story by caroline bumgarner | photography by abby bammerlin

Every year on the day after election day, East government teacher Tisha Grote encourages her students to take the free Americanism test administered by the American Legion. East junior Kaya West took Grote up on her offer of extra credit and tested her knowledge, placing among the top three junior girls in the state.

“[I studied] just a little bit, that day and the night before. I really didn’t think I would do well, but I thought [I’d just] take it again next year and do better,” said West, whose score tied with a fellow East junior. “They used the essay as a tie-breaker and then they moved [me] up to the county level, and then the state level.”

The test is comprised of 50 multiple choice, true or false, and fill-in-the-blank questions organized in seven sections: the United States (US) flag, the Declaration of Independence, the US Constitution, the federal, state, city, township, and school governments. There is a 300-word essay at the end of the test that revolves around a current news topic.

Jerry Nelson is the Americanism chairman and service officer for American Legion Post 681 located in West Chester. He first administered the Americanism test in 2008 to Grote’s students.

“The Americanism test gives the students the ability to test themselves as far as what they know about government,” Nelson said. “We hope that [it] will instill them to go on and discover more about government and to look into the freedoms that America offers.”

According to Nelson and Grote, the hardest section is the flag etiquette, but West thought the local government questions were more challenging.

“There were a lot of Ohio questions, like how many people are in the Ohio Senate, how many years can an Ohio Justice serve and that was hard because we don’t learn a lot about local stuff [in school, but] more national stuff,” West said. “But it’s probably good that I got to study that for the test because it’s good to know.”

The state of Ohio’s American Legion will send 18 students with the top scores on an all-expense paid trip to Washington D.C. in March. The winners consist of three sophomore girls, three sophomore boys, three junior girls, three junior boys, three senior girls, and three senior boys from around the state.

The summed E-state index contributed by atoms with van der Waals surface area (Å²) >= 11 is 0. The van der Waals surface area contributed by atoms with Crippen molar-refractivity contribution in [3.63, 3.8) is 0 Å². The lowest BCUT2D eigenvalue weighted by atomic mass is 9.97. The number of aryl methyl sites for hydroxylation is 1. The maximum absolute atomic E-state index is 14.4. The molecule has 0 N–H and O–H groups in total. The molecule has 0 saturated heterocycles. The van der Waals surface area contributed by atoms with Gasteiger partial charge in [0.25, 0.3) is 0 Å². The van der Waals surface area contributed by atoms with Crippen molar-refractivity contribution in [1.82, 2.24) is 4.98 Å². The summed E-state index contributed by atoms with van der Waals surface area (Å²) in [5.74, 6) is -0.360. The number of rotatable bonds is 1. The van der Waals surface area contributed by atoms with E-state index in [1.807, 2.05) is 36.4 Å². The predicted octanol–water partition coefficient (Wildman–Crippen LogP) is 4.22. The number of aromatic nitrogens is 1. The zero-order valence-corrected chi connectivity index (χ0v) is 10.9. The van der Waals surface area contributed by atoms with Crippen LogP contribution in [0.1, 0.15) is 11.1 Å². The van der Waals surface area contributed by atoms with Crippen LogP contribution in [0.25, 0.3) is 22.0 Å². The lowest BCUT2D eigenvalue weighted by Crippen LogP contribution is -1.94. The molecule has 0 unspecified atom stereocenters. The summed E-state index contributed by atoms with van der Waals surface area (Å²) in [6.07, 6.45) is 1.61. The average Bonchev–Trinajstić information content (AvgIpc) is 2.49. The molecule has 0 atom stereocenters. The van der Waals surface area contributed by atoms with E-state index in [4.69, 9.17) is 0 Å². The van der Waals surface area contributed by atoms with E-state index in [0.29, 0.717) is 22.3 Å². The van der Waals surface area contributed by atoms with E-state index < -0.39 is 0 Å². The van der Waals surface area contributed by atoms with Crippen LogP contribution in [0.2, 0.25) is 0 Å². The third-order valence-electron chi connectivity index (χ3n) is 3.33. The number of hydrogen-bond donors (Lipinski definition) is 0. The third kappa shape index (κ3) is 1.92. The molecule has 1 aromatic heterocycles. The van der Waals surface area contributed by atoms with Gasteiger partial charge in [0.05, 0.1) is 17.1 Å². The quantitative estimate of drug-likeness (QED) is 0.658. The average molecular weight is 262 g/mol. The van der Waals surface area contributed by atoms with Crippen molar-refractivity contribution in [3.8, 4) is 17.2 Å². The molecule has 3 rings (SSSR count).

Grote has had a total of four students win the trip all within the past three years: Mikayla Bogan in 2017, Hannah Ackerman and Weston Lindner in 2018, and Kaya West in 2019.

“If available they will take a tour of the White House, sometimes they do, sometimes it’s closed, but if it is available they will take a tour of the White House,” Nelson said. “They will go through Congress. We try to arrange for them to meet with the senators and representatives from their hometown but they will take a trip through there and see the Statuary Hall and all the portions where the laws are made.”

West will meet with the other winners in Columbus to board a 55-passenger bus that will take them to Washington D.C. They will be put up in a hotel in downtown D.C. for three days and then travel to Gettysburg, Pennsylvania for the last two days of the trip.

“Probably the most important thing to me that [the students] do is go to the Arlington Cemetery,” Nelson said. “Then they lay a wreath at the tomb of the unknown soldier.”

West has been to D.C. twice, but she says she is most excited to see the Franklin D. Roosevelt memorial because she has never seen it.

“The American Legion is a veterans organization so I’m excited to go and they are going to be guiding us kind of through that lens,” West said. “I’ve never gone with that focus, so I’m excited for that.”

There are multiple reasons Grote gives students the opportunity to take the test. One reason is so that she can see what The American Legion values about the constitution and the state and local government.

“Establishing community and building relationships with students and outside members of the community is super important so that’s the number one [reason I’m] bringing [Nelson] into the class,” Grote said. “[Also] so students can see veterans of the community, and veterans can see the future of America.”

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